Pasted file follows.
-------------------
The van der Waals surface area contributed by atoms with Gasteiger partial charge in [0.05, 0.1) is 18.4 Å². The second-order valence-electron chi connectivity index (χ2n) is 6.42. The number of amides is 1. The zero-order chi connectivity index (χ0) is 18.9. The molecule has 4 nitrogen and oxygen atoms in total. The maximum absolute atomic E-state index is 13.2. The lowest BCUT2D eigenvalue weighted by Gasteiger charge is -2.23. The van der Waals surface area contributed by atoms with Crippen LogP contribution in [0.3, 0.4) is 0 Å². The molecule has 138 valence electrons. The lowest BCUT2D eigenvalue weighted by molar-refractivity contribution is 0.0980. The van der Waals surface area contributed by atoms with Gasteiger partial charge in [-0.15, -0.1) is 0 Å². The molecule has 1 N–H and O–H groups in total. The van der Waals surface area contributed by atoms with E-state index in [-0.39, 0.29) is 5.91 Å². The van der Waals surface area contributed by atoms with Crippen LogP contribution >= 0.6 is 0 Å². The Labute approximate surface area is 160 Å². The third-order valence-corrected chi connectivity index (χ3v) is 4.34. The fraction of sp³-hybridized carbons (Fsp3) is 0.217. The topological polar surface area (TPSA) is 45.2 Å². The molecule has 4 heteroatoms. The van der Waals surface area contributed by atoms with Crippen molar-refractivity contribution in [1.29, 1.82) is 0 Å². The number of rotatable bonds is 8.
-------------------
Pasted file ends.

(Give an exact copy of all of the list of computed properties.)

The van der Waals surface area contributed by atoms with Gasteiger partial charge in [0.05, 0.1) is 18.4 Å². The second-order valence-electron chi connectivity index (χ2n) is 6.42. The number of amides is 1. The zero-order chi connectivity index (χ0) is 18.9. The molecule has 4 nitrogen and oxygen atoms in total. The maximum absolute atomic E-state index is 13.2. The lowest BCUT2D eigenvalue weighted by Gasteiger charge is -2.23. The van der Waals surface area contributed by atoms with Crippen LogP contribution in [0.3, 0.4) is 0 Å². The molecule has 138 valence electrons. The lowest BCUT2D eigenvalue weighted by molar-refractivity contribution is 0.0980. The van der Waals surface area contributed by atoms with Gasteiger partial charge in [-0.15, -0.1) is 0 Å². The molecule has 1 N–H and O–H groups in total. The van der Waals surface area contributed by atoms with E-state index in [-0.39, 0.29) is 5.91 Å². The van der Waals surface area contributed by atoms with Crippen LogP contribution >= 0.6 is 0 Å². The Labute approximate surface area is 160 Å². The third-order valence-corrected chi connectivity index (χ3v) is 4.34. The fraction of sp³-hybridized carbons (Fsp3) is 0.217. The topological polar surface area (TPSA) is 45.2 Å². The molecule has 4 heteroatoms. The van der Waals surface area contributed by atoms with Crippen molar-refractivity contribution in [1.29, 1.82) is 0 Å². The number of rotatable bonds is 8.